Tuesday, January 10, 2012

Customer Service

We've all had "those" experiences.  The ones where we call an 800 number to find resolution to a product or service we've paid our good money for.  Most of them are a total frustration.  In fact the credit card commercials featuring "Peggy" are pretty much on the mark.  And even when the person on the other end of the line speaks English as their primary language (thus very understandable) you are often left with the feeling that you are interrupting them from something more important or that they have less knowledge than you do on how to solve a problem with your latest techno-toy. (Yes, I've rebooted about 100 times!)

Customer service really requires the right attitude and the right tools.  You have to make the person you are serving believe that you enjoy helping them and the company you work for has to provide the appropriate resources for you to find and fix their problem (a good data base, good software or just good training in using a technical item.)  I know that it's hard to instill trust and confidence in the first few seconds of a phone conversation, but believe me, it happens!  The initial 30 seconds can pretty much tell you if this will be a good experience or another "Peggy" experience.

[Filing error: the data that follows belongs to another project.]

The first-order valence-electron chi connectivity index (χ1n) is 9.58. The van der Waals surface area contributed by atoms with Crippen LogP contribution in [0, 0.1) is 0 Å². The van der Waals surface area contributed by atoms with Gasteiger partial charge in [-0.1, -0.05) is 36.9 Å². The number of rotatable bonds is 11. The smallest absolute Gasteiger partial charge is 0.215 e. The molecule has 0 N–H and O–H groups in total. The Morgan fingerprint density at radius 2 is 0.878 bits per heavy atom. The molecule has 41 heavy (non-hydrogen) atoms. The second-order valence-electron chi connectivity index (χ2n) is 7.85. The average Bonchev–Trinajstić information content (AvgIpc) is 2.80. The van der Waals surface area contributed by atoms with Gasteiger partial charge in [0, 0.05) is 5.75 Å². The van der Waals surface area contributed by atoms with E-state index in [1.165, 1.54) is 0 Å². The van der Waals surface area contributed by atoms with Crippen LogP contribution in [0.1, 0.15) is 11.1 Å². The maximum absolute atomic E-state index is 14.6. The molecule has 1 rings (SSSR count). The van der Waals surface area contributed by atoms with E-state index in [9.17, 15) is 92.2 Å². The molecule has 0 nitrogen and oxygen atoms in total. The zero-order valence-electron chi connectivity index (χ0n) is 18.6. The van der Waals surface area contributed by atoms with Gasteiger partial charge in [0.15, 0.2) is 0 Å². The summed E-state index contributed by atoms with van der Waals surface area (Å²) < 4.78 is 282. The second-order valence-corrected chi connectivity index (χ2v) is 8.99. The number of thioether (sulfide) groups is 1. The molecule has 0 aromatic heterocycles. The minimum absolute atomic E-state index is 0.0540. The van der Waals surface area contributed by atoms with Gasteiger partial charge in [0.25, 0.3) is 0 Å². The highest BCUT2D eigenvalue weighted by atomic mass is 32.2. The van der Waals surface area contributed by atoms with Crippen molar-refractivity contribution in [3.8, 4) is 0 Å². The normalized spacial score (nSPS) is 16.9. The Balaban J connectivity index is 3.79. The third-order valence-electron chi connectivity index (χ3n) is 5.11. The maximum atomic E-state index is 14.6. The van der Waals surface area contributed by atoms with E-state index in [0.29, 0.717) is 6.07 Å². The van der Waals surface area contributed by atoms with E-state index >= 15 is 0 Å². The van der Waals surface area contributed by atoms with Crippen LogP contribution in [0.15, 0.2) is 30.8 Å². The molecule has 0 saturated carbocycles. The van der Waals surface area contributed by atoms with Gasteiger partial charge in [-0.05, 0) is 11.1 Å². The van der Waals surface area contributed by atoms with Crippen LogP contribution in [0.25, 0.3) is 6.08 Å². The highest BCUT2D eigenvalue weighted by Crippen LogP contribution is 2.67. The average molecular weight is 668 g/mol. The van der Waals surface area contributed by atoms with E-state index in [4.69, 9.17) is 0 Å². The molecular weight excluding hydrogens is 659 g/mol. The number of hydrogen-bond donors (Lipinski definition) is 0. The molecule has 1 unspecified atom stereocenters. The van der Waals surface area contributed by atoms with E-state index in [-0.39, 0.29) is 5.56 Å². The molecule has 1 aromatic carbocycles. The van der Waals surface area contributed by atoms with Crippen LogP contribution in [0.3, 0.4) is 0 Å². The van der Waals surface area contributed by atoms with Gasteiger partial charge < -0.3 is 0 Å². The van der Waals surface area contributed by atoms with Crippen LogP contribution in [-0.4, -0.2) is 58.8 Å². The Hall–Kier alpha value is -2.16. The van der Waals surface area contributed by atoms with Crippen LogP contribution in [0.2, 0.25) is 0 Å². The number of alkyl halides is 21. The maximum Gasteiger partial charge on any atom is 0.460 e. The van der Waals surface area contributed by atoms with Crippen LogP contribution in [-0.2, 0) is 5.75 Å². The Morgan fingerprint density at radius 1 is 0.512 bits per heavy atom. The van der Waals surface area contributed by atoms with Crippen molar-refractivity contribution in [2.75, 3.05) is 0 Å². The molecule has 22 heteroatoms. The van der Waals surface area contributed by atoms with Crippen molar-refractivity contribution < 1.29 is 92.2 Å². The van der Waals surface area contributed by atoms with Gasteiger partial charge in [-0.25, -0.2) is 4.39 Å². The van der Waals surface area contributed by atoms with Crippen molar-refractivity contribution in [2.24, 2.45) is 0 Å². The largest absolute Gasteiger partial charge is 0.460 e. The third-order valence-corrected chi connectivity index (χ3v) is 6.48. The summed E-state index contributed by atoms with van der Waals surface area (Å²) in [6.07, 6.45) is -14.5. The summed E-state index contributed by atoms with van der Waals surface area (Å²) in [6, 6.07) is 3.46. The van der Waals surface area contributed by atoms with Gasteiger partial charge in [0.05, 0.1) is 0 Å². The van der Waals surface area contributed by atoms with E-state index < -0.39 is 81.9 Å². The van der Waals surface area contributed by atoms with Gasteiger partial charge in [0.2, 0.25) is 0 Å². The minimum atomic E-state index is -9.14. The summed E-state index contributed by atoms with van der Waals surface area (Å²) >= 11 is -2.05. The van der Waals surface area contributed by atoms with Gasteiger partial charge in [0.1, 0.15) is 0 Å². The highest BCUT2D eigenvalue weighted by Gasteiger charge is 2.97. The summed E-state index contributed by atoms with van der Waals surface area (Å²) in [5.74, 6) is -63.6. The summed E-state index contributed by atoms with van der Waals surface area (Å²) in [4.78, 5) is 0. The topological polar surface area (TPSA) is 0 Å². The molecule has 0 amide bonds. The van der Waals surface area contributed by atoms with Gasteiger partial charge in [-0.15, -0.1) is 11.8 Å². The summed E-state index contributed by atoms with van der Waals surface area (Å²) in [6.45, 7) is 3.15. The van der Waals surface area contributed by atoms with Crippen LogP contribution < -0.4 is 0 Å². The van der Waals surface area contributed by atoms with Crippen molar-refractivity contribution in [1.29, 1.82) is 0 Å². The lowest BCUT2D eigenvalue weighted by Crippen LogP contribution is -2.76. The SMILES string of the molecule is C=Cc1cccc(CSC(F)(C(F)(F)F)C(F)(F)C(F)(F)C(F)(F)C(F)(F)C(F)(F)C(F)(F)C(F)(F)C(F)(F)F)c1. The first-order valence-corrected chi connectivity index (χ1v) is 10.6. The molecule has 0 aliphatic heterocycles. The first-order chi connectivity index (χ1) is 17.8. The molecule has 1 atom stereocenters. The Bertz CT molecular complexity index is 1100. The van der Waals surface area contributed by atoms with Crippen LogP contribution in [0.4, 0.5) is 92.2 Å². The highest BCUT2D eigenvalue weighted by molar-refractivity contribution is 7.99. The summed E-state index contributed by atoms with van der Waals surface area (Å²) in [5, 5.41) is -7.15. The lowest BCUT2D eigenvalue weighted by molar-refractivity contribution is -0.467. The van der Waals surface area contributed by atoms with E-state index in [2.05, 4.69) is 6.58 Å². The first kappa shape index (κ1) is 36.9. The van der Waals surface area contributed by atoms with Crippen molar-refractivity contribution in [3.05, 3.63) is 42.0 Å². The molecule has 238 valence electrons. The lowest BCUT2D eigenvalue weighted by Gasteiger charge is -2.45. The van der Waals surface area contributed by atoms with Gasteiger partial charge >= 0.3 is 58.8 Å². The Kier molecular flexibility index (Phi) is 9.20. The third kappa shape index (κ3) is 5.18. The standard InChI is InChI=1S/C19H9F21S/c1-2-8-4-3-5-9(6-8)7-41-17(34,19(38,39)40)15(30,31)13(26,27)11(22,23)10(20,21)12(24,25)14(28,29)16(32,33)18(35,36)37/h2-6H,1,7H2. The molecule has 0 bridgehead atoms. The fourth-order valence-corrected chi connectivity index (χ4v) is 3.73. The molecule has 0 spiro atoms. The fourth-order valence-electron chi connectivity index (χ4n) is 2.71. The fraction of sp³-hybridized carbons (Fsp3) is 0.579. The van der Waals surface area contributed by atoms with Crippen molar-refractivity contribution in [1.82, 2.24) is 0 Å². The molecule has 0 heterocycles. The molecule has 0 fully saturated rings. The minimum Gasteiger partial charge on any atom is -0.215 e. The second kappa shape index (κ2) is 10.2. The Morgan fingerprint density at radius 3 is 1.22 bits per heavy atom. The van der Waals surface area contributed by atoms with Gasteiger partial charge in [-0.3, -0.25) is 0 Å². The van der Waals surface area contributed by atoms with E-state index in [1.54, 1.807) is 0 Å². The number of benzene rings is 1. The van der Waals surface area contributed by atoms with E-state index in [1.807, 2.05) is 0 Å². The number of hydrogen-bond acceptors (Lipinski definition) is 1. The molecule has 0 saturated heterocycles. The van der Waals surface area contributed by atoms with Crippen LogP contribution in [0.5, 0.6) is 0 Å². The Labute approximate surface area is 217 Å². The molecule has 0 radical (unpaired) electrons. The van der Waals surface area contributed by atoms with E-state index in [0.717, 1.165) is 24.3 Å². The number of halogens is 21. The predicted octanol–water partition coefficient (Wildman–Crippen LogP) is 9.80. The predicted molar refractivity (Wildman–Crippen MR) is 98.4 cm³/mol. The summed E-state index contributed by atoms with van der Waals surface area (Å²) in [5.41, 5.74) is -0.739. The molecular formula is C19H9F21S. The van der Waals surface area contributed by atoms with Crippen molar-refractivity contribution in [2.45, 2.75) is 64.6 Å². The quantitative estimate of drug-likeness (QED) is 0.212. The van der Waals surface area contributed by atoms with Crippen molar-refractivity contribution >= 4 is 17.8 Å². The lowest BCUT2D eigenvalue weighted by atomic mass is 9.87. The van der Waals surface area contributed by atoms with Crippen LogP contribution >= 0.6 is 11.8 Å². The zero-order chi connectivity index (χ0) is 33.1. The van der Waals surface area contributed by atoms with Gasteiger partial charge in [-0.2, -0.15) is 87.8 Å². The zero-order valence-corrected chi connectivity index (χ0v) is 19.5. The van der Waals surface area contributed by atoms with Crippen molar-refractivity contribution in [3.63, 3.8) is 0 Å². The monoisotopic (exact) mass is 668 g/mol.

I had an OUTSTANDING customer service experience yesterday that deserves reporting.  I ordered a pair of shoes from an English company, Hotter several weeks ago.  The shoes arrived and were well made and a good fit, but the style did not agree with my deformed, bunion plagued feet.  Exchanges are provided postage free so I wrapped them back up and sent them back with another style choice that seemed like it wouldn't hurt my sensitive bunion area.  Since they go to England the delivery time each way is much longer than we have come to expect here.  I wanted to see if indeed my shoes had arrived.  I called their 800 number and reached a representative apparently in England.  This woman was delightful.  Not only could she tell me that indeed my shoes had arrived but also that the others would be in the "post" shortly.  She was outstandingly pleasant, made me feel like a valued customer and put a smile on my face.  My take away is this:  either Hotter has a great customer service training program which they should market, or England has a great custom of politeness which we would do well to incorporate into our society here.  Hopefully the next pair of shoes will be a wonderful fit and I will have fun filling my closet with other styles while Hotter will have gained a very loyal, shoe loving, customer in me.

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